India, which emerged relatively unscathed from the global economic crisis, has been growing at an average of over 6% per annum, over the past twenty-five years. Real GDP growth rate averaged 7.3% in the last decade, catapulting the Indian economy to the status of the second fastest growing large economy in the world. In the fiscal year 2011-12, we are fairly confident that our economy will maintain a growth rate of around 8%. This growth is vital to fund our ambitious programmes of socio-economic development, to bridge the infrastructure deficit and to create employment opportunities for our young population.
Buoyed by this rapid and sustainable economic growth, India is seeking to play a role commensurate with her size, potential, civilisational heritage and destiny. We have sought to be a reasonable and moderating force in the UN Security Council, to which India was elected in October last year as a non-permanent member for 2011-2012. India has continued to support strongly the processes of reform and restructuring of the UN, including expansion of the permanent membership of the UN Security Council to make it better equipped to respond effectively to an era of transformational change in global affairs.
One of the dominant themes in recent years has been the shift in the centre of gravity of the global economic landscape from advanced economies to emerging economies, particularly those in Asia. Our relationships with the countries of South Asia, particularly our neighbours, which have always been a matter of high priority for us, assume greater significance in this context. Since South Asia is going to be a key beneficiary of this tectonic shift, both India and Sri Lanka must factor this key trend into their bilateral relationship. Accelerated economic development of a large economy like India’s obviously creates significant opportunities for Sri Lanka, which is already our leading economic partner in South Asia. Some spin-offs for Sri Lanka in this partnership are expanded trade, increased bilateral investments, surge in tourism, improved connectivity and a growing knowledge partnership.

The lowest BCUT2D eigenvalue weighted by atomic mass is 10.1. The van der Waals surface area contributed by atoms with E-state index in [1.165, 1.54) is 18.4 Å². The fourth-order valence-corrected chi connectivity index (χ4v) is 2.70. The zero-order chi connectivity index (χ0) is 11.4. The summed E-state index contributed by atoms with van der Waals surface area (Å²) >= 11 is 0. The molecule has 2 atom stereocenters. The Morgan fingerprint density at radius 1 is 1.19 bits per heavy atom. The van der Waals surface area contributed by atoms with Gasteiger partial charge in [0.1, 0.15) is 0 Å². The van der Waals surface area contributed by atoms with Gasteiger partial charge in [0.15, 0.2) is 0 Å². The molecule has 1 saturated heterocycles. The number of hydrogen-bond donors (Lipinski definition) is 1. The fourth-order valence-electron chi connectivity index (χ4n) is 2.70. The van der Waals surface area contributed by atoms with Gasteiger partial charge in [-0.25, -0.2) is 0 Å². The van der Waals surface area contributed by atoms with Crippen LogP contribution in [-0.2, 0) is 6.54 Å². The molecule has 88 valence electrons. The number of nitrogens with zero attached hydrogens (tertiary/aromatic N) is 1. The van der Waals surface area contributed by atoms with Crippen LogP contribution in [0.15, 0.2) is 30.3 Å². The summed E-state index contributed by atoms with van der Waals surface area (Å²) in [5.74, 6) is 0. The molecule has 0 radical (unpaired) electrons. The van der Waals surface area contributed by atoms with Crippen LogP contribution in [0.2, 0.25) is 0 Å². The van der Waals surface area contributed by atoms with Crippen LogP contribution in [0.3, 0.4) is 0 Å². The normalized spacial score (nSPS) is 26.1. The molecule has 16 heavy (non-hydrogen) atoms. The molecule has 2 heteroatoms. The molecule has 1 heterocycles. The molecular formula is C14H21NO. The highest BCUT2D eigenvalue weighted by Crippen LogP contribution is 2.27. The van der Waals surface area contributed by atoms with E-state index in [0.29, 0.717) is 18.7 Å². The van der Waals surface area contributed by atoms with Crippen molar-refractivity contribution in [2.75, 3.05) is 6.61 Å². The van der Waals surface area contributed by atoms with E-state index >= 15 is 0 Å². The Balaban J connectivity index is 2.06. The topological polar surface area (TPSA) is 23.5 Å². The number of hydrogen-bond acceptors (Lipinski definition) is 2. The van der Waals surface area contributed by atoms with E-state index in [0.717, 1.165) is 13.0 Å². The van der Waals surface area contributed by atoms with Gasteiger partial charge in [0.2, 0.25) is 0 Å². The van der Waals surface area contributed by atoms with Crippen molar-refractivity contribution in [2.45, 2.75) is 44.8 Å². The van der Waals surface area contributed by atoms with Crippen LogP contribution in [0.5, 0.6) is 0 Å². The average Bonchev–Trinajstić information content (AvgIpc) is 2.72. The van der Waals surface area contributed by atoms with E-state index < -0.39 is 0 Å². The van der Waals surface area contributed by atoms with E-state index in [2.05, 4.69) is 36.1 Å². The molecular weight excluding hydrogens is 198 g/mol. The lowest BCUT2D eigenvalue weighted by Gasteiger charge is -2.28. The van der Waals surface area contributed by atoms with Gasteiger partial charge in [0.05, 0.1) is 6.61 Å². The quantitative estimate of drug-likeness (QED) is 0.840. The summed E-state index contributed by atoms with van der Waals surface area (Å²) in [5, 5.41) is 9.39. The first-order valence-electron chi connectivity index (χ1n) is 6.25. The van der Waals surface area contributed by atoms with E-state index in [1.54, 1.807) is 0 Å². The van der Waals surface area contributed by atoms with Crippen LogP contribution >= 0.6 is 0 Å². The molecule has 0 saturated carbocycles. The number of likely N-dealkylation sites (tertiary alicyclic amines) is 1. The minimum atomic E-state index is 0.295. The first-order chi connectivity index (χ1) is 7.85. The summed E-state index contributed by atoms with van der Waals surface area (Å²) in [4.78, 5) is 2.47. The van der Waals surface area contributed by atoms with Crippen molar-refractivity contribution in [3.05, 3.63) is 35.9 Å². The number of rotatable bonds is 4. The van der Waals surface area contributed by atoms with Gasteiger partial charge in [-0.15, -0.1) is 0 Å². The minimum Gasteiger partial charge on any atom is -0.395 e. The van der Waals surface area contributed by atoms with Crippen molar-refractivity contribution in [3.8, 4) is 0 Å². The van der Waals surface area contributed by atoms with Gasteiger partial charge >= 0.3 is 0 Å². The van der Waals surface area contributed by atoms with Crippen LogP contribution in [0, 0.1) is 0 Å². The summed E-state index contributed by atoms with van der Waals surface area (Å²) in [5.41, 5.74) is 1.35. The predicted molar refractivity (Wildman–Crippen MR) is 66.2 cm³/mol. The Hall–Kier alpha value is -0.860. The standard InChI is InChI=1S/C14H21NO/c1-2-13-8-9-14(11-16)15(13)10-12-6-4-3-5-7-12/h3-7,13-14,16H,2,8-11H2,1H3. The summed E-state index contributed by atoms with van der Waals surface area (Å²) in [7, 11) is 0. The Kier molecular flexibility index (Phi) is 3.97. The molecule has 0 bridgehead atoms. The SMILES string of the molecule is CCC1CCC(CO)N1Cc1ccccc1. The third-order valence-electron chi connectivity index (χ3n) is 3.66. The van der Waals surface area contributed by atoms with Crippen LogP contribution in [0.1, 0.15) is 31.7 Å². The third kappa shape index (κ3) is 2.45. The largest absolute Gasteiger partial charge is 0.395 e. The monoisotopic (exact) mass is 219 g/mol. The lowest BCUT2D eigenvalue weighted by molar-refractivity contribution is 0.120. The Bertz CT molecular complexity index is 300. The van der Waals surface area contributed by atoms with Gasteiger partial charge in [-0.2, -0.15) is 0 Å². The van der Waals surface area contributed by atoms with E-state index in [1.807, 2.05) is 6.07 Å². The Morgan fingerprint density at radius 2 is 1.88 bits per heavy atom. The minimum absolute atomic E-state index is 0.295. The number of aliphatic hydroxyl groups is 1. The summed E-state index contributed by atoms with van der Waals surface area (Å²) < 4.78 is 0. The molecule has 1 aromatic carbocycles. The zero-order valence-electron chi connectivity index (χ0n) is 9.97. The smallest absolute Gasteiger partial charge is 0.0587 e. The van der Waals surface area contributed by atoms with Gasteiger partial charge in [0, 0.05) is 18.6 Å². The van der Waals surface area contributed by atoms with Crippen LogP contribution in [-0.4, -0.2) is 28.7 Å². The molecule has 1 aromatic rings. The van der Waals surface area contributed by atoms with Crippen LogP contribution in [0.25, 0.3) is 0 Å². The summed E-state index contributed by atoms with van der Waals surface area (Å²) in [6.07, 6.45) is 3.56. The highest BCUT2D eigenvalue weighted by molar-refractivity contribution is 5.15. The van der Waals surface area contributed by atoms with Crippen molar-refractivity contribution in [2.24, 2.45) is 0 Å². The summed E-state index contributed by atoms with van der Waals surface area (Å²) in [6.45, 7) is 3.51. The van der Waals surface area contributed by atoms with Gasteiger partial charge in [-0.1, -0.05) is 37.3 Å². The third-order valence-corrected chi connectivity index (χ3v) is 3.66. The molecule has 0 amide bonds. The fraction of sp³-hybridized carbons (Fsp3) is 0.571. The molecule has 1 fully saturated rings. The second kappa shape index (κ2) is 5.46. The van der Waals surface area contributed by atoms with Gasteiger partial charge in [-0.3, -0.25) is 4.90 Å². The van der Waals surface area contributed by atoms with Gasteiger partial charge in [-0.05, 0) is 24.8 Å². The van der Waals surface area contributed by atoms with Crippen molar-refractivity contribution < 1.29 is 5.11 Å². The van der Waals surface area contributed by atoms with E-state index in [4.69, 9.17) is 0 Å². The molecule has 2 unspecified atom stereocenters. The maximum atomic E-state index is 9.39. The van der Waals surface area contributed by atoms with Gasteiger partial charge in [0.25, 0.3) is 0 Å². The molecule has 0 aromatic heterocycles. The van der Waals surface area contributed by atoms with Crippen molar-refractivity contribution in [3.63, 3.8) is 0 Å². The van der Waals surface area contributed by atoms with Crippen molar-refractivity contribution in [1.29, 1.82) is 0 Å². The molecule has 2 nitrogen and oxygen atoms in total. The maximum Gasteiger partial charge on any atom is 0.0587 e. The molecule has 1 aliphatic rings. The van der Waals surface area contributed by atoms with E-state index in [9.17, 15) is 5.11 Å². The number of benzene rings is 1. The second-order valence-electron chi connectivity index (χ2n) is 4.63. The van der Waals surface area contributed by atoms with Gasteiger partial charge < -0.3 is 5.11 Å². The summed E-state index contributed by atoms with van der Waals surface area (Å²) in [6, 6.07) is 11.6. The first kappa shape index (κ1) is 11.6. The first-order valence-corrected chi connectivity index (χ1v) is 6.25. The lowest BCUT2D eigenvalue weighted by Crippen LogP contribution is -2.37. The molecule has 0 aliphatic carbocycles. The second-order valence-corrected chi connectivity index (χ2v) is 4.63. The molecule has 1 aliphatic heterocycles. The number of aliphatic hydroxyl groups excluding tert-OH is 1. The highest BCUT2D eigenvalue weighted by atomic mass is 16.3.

Last year, India was Sri Lanka’s largest trading partner and also emerged as the number one source country in terms of foreign tourist arrivals and foreign direct investment. The growing engagement with India has facilitated creation of new capacities in the Sri Lankan economy in diverse sectors ranging from civil aviation and hospitality to ports and dockyards. A good example of this partnership is the India-Sri Lanka Free Trade Agreement which has yielded positive dividends over the past decade. Discussions on a comprehensive framework for enhanced economic cooperation are now underway and I do hope that the coming months will see the fruition of these efforts to the mutual benefit of both our countries.
Mahatma Gandhi called Sri Lanka the ‘nearest neighbour’ to India. It is through that prism that we see our ties. For Sri Lanka, the end of three decades of internal conflict has brought historic opportunities. Today, Sri Lanka is poised to take advantage of the peace dividend. India, as its closest neighbour, is prepared to be Sri Lanka’s partner in this journey. India has always been committed to the unity, sovereignty and territorial integrity of Sri Lanka and to the restoration of lasting peace through reconciliation. It is our hope that the vision and leadership that resulted in an end to armed conflict will now be employed in the quest for a genuine political settlement resulting in national reconciliation among all the communities of Sri Lanka. We will continue to support Sri Lanka’s commitment to heal the wounds of the past and to build a caring society which ensures a life of equality and dignity to all its citizens.